Lead Belly's acoustic guitar also served him well in prison, where he spent a number of years – in two stints, in two different states – after killing a man in a fight in Dallas in 1918, and, later, after injuring a man in another fight in Louisiana in 1930.
It was during the first of those prison sentences – set originally at 30 years – that Lead Belly found himself performing, as he often did to entertain guards and fellow inmates, for one Pat Morris Neff, then the Governor of Texas.
Neff had been elected to office in 1920 on a hard-nosed, law-and-order platform, with particular emphasis on one point: no pardons would be issued from his office to prisoners.
“I want the boys of Texas to realize that the penitentiary is the very worst place in the world to have to go to,“ Neff declared, “only through the dissemination of this knowledge can the present wave of crime be stopped.“
Needless to say, circumstances in Sugar Land prison – where Lead Belly was serving his sentence – were bleak at the best of times. One can certainly understand why, when Neff stopped by for a visit, Lead Belly wanted to make a positive impression.
Dropping the raunchier material from his typical setlist, Lead Belly sang and played religious songs like What a Friend We Have in Jesus, and – at Neff's request – country/bluegrass and folk standards like Old Dan Tucker and Down in the Valley.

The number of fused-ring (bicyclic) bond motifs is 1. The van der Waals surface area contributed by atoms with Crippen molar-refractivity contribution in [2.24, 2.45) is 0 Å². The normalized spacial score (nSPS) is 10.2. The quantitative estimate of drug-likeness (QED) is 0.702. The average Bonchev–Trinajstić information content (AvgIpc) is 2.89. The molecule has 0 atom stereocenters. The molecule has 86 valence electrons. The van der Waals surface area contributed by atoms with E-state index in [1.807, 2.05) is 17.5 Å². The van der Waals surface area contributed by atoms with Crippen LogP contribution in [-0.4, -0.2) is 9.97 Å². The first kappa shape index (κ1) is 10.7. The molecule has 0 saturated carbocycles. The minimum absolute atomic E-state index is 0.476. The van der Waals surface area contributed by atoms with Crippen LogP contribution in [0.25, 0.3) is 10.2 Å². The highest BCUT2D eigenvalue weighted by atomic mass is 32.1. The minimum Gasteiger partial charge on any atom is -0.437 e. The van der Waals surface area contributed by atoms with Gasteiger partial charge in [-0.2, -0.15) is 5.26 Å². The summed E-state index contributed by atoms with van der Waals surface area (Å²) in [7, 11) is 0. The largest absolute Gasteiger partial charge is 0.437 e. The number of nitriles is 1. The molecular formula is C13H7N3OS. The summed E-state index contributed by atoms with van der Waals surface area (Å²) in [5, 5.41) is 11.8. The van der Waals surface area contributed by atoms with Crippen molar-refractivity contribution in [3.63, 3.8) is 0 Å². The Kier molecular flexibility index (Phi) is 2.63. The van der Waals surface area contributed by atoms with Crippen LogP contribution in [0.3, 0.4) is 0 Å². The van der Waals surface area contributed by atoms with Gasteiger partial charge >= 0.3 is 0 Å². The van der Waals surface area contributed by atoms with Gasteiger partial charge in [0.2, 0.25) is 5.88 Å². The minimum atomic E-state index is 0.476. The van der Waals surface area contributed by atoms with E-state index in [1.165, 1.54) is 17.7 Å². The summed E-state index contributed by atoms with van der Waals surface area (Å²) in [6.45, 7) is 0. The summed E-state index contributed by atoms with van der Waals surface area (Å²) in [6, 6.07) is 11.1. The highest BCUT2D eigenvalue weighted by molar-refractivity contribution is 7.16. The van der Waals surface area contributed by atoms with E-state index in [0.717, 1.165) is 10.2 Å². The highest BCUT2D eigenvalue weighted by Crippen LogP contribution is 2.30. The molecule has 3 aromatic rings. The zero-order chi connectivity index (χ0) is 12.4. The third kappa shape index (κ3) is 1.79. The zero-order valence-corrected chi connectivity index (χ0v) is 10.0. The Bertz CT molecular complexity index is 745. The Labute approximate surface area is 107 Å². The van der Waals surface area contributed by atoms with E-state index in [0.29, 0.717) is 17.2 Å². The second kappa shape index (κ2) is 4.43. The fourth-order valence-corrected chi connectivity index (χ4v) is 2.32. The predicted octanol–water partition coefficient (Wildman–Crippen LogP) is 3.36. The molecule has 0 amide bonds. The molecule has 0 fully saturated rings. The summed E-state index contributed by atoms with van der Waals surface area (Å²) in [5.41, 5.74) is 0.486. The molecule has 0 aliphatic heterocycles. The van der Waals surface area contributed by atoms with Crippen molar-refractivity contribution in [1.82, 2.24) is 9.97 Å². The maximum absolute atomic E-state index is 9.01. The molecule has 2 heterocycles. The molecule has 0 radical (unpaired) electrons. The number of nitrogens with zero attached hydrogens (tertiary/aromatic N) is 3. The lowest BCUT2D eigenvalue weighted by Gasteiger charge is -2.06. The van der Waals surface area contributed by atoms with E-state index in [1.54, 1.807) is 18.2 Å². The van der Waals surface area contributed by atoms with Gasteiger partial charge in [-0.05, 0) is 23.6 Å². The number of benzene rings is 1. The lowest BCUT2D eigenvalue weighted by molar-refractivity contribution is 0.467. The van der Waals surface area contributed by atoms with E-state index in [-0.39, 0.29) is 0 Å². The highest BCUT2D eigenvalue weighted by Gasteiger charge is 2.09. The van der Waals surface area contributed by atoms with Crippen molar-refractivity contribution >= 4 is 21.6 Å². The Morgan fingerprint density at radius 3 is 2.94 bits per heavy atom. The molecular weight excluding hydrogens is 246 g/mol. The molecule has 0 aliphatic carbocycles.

Lead Belly then sang a song – made up, apparently, on the spot – that was directed at the governor by name. Appealing to Neff's religious beliefs, he passionately asked the governor, in song, for his freedom.
The performance indeed made an impression on Neff, so much so that he – in rather revolting terms – dangled the possibility of a pardon before the guitarist on the strength of it. “I’m going to turn you loose after a while,” he is said to have told the musician, “but I’m going to keep you here so you can pick and dance for me when I come down [to Sugar Land].”
After stringing him along for months, on January 16, 1925 – one of Neff's final days in office – Huddie Ledbetter [under the assumed name Walter Boyd] became one of just five prisoners in Texas to receive a pardon from the governor.
When Lead Belly found himself behind bars again a few years later – this time serving a sentence at Louisiana's notoriously hellish Angola state prison – he, naturally, turned to the guitar as a source of pleasure, distraction, and entertainment.